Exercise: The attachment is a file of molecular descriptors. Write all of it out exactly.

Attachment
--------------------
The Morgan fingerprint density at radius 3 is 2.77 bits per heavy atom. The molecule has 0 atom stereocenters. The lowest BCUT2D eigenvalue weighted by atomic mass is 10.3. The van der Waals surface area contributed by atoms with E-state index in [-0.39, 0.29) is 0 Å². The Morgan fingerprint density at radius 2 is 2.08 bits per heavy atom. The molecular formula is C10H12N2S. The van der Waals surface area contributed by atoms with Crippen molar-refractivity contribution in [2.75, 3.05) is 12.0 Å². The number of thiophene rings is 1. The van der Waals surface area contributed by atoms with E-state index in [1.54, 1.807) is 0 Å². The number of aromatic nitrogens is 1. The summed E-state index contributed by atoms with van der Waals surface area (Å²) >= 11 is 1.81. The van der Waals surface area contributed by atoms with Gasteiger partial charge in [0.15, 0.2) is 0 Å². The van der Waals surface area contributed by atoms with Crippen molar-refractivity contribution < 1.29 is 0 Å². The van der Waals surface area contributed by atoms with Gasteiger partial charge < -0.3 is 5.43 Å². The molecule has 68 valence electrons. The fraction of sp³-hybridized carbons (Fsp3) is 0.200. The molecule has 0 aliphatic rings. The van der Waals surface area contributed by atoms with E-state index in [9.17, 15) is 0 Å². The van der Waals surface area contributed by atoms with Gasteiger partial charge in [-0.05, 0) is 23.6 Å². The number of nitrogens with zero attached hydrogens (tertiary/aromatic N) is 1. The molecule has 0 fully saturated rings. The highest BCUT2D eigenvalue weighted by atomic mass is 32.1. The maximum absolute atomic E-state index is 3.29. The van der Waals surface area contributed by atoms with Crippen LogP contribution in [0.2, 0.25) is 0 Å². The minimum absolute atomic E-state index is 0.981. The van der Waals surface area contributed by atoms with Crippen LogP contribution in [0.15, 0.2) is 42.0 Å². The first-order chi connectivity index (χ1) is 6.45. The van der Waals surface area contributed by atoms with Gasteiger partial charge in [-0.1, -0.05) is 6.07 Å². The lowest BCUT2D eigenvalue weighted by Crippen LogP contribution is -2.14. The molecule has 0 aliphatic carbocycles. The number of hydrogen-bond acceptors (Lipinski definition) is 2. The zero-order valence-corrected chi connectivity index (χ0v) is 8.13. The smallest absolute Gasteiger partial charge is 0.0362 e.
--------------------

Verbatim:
The Morgan fingerprint density at radius 3 is 2.77 bits per heavy atom. The molecule has 0 atom stereocenters. The lowest BCUT2D eigenvalue weighted by atomic mass is 10.3. The van der Waals surface area contributed by atoms with E-state index in [-0.39, 0.29) is 0 Å². The Morgan fingerprint density at radius 2 is 2.08 bits per heavy atom. The molecular formula is C10H12N2S. The van der Waals surface area contributed by atoms with Crippen molar-refractivity contribution in [2.75, 3.05) is 12.0 Å². The number of thiophene rings is 1. The van der Waals surface area contributed by atoms with E-state index in [1.54, 1.807) is 0 Å². The number of aromatic nitrogens is 1. The summed E-state index contributed by atoms with van der Waals surface area (Å²) >= 11 is 1.81. The van der Waals surface area contributed by atoms with Gasteiger partial charge in [0.15, 0.2) is 0 Å². The van der Waals surface area contributed by atoms with Crippen molar-refractivity contribution < 1.29 is 0 Å². The van der Waals surface area contributed by atoms with Gasteiger partial charge < -0.3 is 5.43 Å². The molecule has 68 valence electrons. The fraction of sp³-hybridized carbons (Fsp3) is 0.200. The molecule has 0 aliphatic rings. The van der Waals surface area contributed by atoms with E-state index in [9.17, 15) is 0 Å². The van der Waals surface area contributed by atoms with Gasteiger partial charge in [-0.05, 0) is 23.6 Å². The number of nitrogens with zero attached hydrogens (tertiary/aromatic N) is 1. The molecule has 0 fully saturated rings. The highest BCUT2D eigenvalue weighted by atomic mass is 32.1. The maximum absolute atomic E-state index is 3.29. The van der Waals surface area contributed by atoms with Crippen LogP contribution in [0.2, 0.25) is 0 Å². The minimum absolute atomic E-state index is 0.981. The van der Waals surface area contributed by atoms with Crippen LogP contribution in [0.15, 0.2) is 42.0 Å². The first-order chi connectivity index (χ1) is 6.45. The van der Waals surface area contributed by atoms with Gasteiger partial charge in [-0.1, -0.05) is 6.07 Å². The lowest BCUT2D eigenvalue weighted by Crippen LogP contribution is -2.14. The molecule has 0 aliphatic carbocycles. The number of hydrogen-bond acceptors (Lipinski definition) is 2. The zero-order valence-corrected chi connectivity index (χ0v) is 8.13. The smallest absolute Gasteiger partial charge is 0.0362 e.